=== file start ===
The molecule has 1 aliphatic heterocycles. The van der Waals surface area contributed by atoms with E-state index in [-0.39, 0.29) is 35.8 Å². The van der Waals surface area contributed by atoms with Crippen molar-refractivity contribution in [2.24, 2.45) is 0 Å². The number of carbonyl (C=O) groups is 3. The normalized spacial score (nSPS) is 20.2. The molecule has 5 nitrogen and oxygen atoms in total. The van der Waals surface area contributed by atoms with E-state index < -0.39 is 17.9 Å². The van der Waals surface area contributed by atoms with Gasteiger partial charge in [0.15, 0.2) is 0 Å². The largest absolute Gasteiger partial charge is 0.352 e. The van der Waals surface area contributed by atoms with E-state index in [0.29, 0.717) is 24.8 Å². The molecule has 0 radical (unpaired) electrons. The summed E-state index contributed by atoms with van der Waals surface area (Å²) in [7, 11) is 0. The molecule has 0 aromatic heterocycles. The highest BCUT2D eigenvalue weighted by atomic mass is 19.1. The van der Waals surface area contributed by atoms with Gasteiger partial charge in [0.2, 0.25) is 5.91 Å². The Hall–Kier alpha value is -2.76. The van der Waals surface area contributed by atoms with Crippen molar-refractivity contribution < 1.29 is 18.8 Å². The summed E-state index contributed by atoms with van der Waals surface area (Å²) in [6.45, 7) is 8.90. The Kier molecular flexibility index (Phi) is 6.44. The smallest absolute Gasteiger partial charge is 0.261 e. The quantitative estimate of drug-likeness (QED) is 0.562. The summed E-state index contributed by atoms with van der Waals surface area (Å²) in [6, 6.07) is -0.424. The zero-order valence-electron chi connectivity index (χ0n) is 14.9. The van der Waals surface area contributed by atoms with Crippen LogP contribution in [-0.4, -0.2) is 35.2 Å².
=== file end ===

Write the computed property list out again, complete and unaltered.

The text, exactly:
The molecule has 1 aliphatic heterocycles. The van der Waals surface area contributed by atoms with E-state index in [-0.39, 0.29) is 35.8 Å². The van der Waals surface area contributed by atoms with Crippen molar-refractivity contribution in [2.24, 2.45) is 0 Å². The number of carbonyl (C=O) groups is 3. The normalized spacial score (nSPS) is 20.2. The molecule has 5 nitrogen and oxygen atoms in total. The van der Waals surface area contributed by atoms with E-state index < -0.39 is 17.9 Å². The van der Waals surface area contributed by atoms with Gasteiger partial charge in [0.15, 0.2) is 0 Å². The largest absolute Gasteiger partial charge is 0.352 e. The van der Waals surface area contributed by atoms with E-state index in [0.29, 0.717) is 24.8 Å². The molecule has 0 radical (unpaired) electrons. The summed E-state index contributed by atoms with van der Waals surface area (Å²) in [7, 11) is 0. The molecule has 0 aromatic heterocycles. The highest BCUT2D eigenvalue weighted by atomic mass is 19.1. The van der Waals surface area contributed by atoms with Gasteiger partial charge in [0.2, 0.25) is 5.91 Å². The Hall–Kier alpha value is -2.76. The van der Waals surface area contributed by atoms with Crippen molar-refractivity contribution < 1.29 is 18.8 Å². The summed E-state index contributed by atoms with van der Waals surface area (Å²) in [6.45, 7) is 8.90. The Kier molecular flexibility index (Phi) is 6.44. The smallest absolute Gasteiger partial charge is 0.261 e. The quantitative estimate of drug-likeness (QED) is 0.562. The summed E-state index contributed by atoms with van der Waals surface area (Å²) in [6, 6.07) is -0.424. The zero-order valence-electron chi connectivity index (χ0n) is 14.9. The van der Waals surface area contributed by atoms with Crippen LogP contribution in [-0.4, -0.2) is 35.2 Å².